Get to know the Madras forest scorpion.

Text by Allan Carreon
Photos by Jeffery C. Lim

Among the dozens of species of the giant forest scorpion Heterometrus is one that is endemic to the Indian city of Chennai, previously called Madras. The Madras forest scorpion (H. madraspatensis), also known as Madharasapattinam, is a darkish green arachnid with yellow legs often mistaken for the larger H. fulvipes. Growing up to 4.5 to 5 inches, these scorpions can live for as long as 8 years in captivity.

A Safe Scorpion

Madras forest scorpions are safer to care for because their venom is mild, not even comparable to a bee sting and not fatal to humans. They are also more inclined towards flight; their large claws are mostly used for eating and defense while their stingers are rarely used. Due to this, along with their comparative smaller size that makes them a little easier to find among Philippine invertebrate hobbyists, they make great pets.

If you’re new to the hobby, according to our expert John Valentin Chua, it’s advisable to get one at around the 4th to 5th instar (developmental stage between each moult until sexual maturity). They may cost you more as they’re further along development, but it’s worth the price. However, you can also raise one as early as the 2nd instar if you feel you’re ready.

Because they’re small, they can be kept communally as “scorplings” from the 2nd to the 5th instar, after which they can be transferred to a 10-gallon tank in threes. If a female gets pregnant, it’s best to transfer her tank-mates or else make an all-female tank.

Home Humid Home

Humidity is important when raising the Madras forest scorpion, especially since they are quite small. When setting up their living environment, an appropriate substrate should be chosen. The best substrate to provide for them is coco peat with charcoal, which helps keeps mites in check; have enough substrate to allow them to burrow under a log or hide. Create a false bottom as well. A shallow water dish is recommended for drinking as well as humidity.

A thermometer to check for humidity also helps in ensuring the appropriate environment as they can die from either lack of or excessive humidity. This species best survives in a warm and humid environment in the range of 75-90 degrees Fahrenheit, with a humidity level of around 75-80%. You can also opt to keep one side of the tank wet while allowing the other side to dry out periodically.

The Feed Factor

Feeding them twice a week can get them to molt faster at the 2nd instar, then one can switch to once a week at the 4th and 5th instar. Mealworms, nymph roaches, and pinhead crickets are ideal food sources during early development, while sub-adults and adults are best provided with super-worms, adult roaches, and crickets.

Healthy Madras forest scorpions are quite active, curiously moving around in their enclosure, and have healthy appetites. They appear rounded unless they’re about to molt. Despite their healthy appetites, be careful not to overfeed them. Signs of unhealthy scorpions include sluggishness, lack of appetite, and overly bloated abdomens. It’s also best to leave them be and minimize meddling as they tend to get stressed, unlike other species like the Emperor scorpion.

Regardless, despite the minimal time you’ll be spending with your arachnid pets, they’re excellent if you’re a scorpion hobbyist.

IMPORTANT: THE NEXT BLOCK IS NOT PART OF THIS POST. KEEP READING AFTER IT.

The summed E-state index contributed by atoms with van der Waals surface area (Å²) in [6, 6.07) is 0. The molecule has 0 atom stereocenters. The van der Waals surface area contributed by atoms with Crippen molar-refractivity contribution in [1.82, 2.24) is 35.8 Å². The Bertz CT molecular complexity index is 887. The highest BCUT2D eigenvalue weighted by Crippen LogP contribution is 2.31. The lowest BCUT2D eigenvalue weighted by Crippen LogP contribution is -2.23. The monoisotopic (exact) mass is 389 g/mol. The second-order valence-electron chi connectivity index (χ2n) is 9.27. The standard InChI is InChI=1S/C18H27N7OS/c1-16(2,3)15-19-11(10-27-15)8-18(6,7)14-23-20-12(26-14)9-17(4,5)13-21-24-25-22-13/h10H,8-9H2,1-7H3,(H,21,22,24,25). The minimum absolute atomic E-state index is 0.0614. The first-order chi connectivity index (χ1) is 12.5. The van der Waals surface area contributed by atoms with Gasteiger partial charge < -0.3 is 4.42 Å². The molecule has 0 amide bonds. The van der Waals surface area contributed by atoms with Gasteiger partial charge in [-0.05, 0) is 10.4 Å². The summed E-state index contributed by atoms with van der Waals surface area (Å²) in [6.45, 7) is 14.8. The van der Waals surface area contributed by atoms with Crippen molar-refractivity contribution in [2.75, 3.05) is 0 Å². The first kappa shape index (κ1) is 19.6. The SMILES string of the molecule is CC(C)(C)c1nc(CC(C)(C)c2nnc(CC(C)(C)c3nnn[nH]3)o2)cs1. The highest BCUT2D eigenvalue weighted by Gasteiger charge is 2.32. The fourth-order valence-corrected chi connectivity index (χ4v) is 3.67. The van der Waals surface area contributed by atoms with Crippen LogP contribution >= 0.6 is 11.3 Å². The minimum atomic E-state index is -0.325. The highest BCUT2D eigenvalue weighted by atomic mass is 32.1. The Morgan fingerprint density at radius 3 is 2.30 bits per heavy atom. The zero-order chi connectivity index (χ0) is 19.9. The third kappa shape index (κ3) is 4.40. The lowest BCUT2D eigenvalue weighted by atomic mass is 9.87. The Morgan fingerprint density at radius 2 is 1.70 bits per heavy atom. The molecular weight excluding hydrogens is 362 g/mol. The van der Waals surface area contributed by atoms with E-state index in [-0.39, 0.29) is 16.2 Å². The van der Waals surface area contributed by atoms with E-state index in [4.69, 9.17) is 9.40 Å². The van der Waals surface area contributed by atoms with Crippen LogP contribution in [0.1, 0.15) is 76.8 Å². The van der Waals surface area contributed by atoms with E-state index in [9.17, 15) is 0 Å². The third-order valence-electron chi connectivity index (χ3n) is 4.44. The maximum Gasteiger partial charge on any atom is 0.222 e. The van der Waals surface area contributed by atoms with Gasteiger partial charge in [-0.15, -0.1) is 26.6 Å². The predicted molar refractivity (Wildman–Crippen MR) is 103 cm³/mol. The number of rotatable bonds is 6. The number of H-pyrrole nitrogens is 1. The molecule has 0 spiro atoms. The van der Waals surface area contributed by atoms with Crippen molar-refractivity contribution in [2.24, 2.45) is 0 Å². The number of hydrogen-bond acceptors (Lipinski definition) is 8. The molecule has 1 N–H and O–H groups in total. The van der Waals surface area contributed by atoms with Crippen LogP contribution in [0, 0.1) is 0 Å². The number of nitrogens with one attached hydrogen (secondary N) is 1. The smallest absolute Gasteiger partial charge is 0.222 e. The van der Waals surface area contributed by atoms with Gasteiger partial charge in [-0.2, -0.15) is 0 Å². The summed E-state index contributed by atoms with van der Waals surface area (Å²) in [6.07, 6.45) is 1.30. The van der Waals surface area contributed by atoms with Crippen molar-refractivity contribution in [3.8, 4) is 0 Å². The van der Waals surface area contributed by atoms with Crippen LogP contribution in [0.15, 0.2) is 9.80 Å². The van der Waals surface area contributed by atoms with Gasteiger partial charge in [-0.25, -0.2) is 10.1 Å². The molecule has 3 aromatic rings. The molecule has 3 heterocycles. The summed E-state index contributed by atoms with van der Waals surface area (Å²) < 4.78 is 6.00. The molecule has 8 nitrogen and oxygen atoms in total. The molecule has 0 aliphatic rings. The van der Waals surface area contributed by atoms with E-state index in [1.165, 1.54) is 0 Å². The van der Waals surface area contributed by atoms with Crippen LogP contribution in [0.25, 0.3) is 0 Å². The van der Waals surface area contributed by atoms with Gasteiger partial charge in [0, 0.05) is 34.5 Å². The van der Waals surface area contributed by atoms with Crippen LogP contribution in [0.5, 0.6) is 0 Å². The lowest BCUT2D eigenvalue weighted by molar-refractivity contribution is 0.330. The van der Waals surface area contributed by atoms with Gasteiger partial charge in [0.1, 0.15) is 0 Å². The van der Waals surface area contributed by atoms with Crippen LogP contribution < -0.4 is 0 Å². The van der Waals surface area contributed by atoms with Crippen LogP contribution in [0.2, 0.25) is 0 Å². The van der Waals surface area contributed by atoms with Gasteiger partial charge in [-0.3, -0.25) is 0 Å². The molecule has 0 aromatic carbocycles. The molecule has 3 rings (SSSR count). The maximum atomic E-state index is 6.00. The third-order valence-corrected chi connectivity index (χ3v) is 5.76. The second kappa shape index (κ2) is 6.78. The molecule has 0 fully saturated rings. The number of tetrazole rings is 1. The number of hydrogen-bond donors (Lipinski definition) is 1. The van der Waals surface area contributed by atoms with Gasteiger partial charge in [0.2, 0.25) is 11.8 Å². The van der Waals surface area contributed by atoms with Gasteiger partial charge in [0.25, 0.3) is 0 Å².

Scorpion Surprises

You’d be surprised to learn these about scorpions!

• We’ve all heard and likely believe that all scorpions are venomous. While this is true, of the more than 1,700 known species, less than three dozen have venom strong enough to make a human ill or to kill them.

• There are scorpions everywhere—except Antarctica!

• Certain kinds of scorpions can survive a year without food or water. If there’s a scarcity of resources, they can survive on one insect a year then hibernate by slowing down their metabolism. They get revived from their “frozen” state with the help of the sun.

• Scorpions subsist on a liquid diet: although they prey on other creatures, they actually inject these with their venom that causes the insides to turn liquid – which the scorpion then sucks out.

• Scorpions can survive a nuclear detonation!

The Culture of Scorpions

Scorpions have long fascinated humans. For thousands of years, it has been utilized as symbol in various cultures and religions and has also been used in other ways.

• Perhaps the most famous use of the scorpion in culture is the existence of Scorpio in astrology. It’s the zodiac sign of those born on and between October 23 and November 21.

• The ancient Egyptians believed scorpions were gods that protected royalty.

• Scorpions feature in Muslim folklore, particularly in North Africa and South Asia. Although they are considered representations of evil, they are also seen as protectors against other evil forces. As such, they often appear in Islamic art in the given regions, including in things such as woven carpets.

• Scorpions are considered symbolic of a variety of things, including: death, sex, treachery, protection, isolation, among others.

• Scorpions are considered a delicacy in China. Recipes include scorpions cooked kebab-style on sticks.

Other Sources:

http://arachnoboards.com/threads/heterometrus-madraspatensismadras-forest-scorpion-info-badlyneeded.278123/

http://www.scorpionworlds.com/factsabout-scorpions/

http://www.scorpionworlds.com/scorpions-in-popular-culture/

http://www.softschools.com/facts/animals/scorpion_facts/262/

http://nirc.nanzan-u.ac.jp/nfile/631

http://www.dailymail.co.uk/news/article-1041266/Scorpion-kebab–Its-fastfood-Beijing-style—But-Olympic-visitorsstomach-it.html

http://www.huffingtonpost.com/dr-susan-albers/how-mindfully-eat-ascorp_b_5321948.html

http://www.whats-your-sign.com/symbolmeaning-of-scorpion.html

This appeared as “Mad for the Madras” in Animal Scene’s May 2016 issue.